The change of the name of the conference represented a ‘collective London’ and the designated room where delegates could go and reflect could be interpreted as a mechanism to forge an imagined identity where everyone understood the codes of belonging. However, it was now the turn of the organization to be deemed ‘mad’ by those in the conference hall because it was perceived to have misjudged the meaning behind belonging. An article published in The Guardian on July 7th 2006 Jonathan Freedland captures the short lived feeling of belonging well by illustrating how the naming the day, 7/7, was a misjudgment in its own right because it falsely tried to mirror itself with 9/11. Where 9/11 allowed for a collective emotion of revenge, 7/7 did little to muster up feelings of being pro-war. Freedland explains that for a few weeks after the bombings in 7/7 there was an increase of 4000 push bike journeys to work. This lasted exactly 2 weeks before people started using the tube and buses again. Belonging was a short-lived experience where, over a few weeks, society demanded that people returned to normality.

However, on an organizational level, the need to remain attached to a sense of belonging was rekindled by the NHS. They published a pamphlet called: Affected by the London Bombings? How to get free NHS help. In the pamphlet it suggests that the “bombings on 7 July 2005 had a profound effect on many people, particularly those living and working in the London area. While some people have now recovered, many people have not yet come forward for help”. It then goes on to explain that: “Many people may suffer from Post Traumatic Stress Disorder (PTSD), which is a common reaction to a traumatic event such as a terror attack”. Furthermore, it states that “if you or your children are experiencing any of the symptoms above or below, as a result of the London bombings, it may be helpful to seek professional assistance.

  • Sleep problems
  • Fear and anxiety
  • Tearfulness and sadness
  • Helplessness
  • Anger and irritability
  • Guilt
  • Concentration and memory problems
  • Headaches and bodily pain
  • Avoiding things that remind you of the bombings
  • Feeling numb or dreamlike
  • Avoiding talking about the event or needing to talk about it all the time
  • Unpleasant thoughts and images

It finally, tells you how to get advice.

I don’t want to belittle the fact that many people were and are heavily affected by the bombings and might well need help and support. However, what is interesting for this paper is to show how the discourse of madness has moved from being symbolic and based on a pseudo-tribal morality to becoming a policy driven pathology or a biomedical symptom of mental illness. The pamphlet also relies on generating a feeling of moral guidance by using a similar language of engagement as pharmaceutical companies use in their television advertisements on anti-depressants in the United States. This partly focuses on a moral core of the self where guilt, anger, sadness and fear (or everyday emotions) become packaged as a branded mental illness like PTSD.

What my observations have focused on is how the concept of ‘madness’ and morality can be used as a way of understanding the everyday responses to an event like 7/7 from an individual, group and policy perspective. It has also illustrated that anthropological concepts such as belonging, the body, organizations and policy are  very important anthropological themes in relation to understanding the narratives around ‘the war on terror’.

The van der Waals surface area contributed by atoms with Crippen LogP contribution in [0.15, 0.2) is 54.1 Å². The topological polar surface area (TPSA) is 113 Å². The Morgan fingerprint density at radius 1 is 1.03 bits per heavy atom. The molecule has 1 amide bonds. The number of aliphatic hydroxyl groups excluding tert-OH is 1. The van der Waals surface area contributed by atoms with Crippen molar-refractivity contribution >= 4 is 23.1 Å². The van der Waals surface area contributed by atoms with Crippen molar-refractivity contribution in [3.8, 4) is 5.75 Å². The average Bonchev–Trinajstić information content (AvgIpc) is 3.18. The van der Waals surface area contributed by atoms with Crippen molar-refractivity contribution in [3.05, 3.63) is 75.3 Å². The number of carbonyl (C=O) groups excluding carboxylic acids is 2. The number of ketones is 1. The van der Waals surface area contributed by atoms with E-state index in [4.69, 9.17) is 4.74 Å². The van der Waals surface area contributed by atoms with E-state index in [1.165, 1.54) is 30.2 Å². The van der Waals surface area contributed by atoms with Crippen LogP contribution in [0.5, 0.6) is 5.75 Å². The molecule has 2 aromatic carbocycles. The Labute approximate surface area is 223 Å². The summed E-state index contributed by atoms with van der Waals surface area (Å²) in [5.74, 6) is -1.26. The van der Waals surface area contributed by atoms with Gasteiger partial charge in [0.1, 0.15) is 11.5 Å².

The role of anthropology

I want to briefly finish this paper by suggesting that the discipline of social and cultural anthropology needs to continuously question and challenge the ethical notions of “what is anthropology for?” (Caplan 2003:3) and who is it for (ibid)? If, as a discipline, it is going to understand a major and new concept such as the ‘war on terror’, it then needs to maintain its critical stance when exploring social and cultural phenomenon while also engaging within broader areas of public debate within politics, health and the media. I am not trying to imply that anthropology should side itself with a specific political and moral viewpoint. This, I feel, would jeopardize its unique ability to interpret and question all areas of humankind. Anthropology has to question being part of a vocal intellectual movement where much of the aim is to clearly define what the truth is and who is to blame. This is of course important, but the question that we need to ask is: should anthropology become part of a discourse of truth and blame?

It would also be tempting to see the role of anthropology as advocacy. However, Hastrup and Elsass make a valid point that “the rational for advocacting a particular cause can never be anthropological. Anthropology seeks to comprehend the context of local interests, while advocacy implies the pursuit of one particular interest” (cited in Caplan 2003:16). Instead, an anthropological approach to the ‘war on terror’ needs to focus on existing and creative anthropological theories, such as those mentioned in the abstract to this session; risk, discourse, social control, witchcraft, xenophobia, violence, the state, global capitalism, human rights, evil, the body, the politicisation of religion and religious fundamentalism, and also ritual symbolism, social dramas and belonging.

The fundamental point is that anthropology needs to bring these topics out of the academy and into a more popular debate. It is here that anthropology can really challenge perceptions of normality, morality and madness.

 

Anthropological perspectives on contemporary culture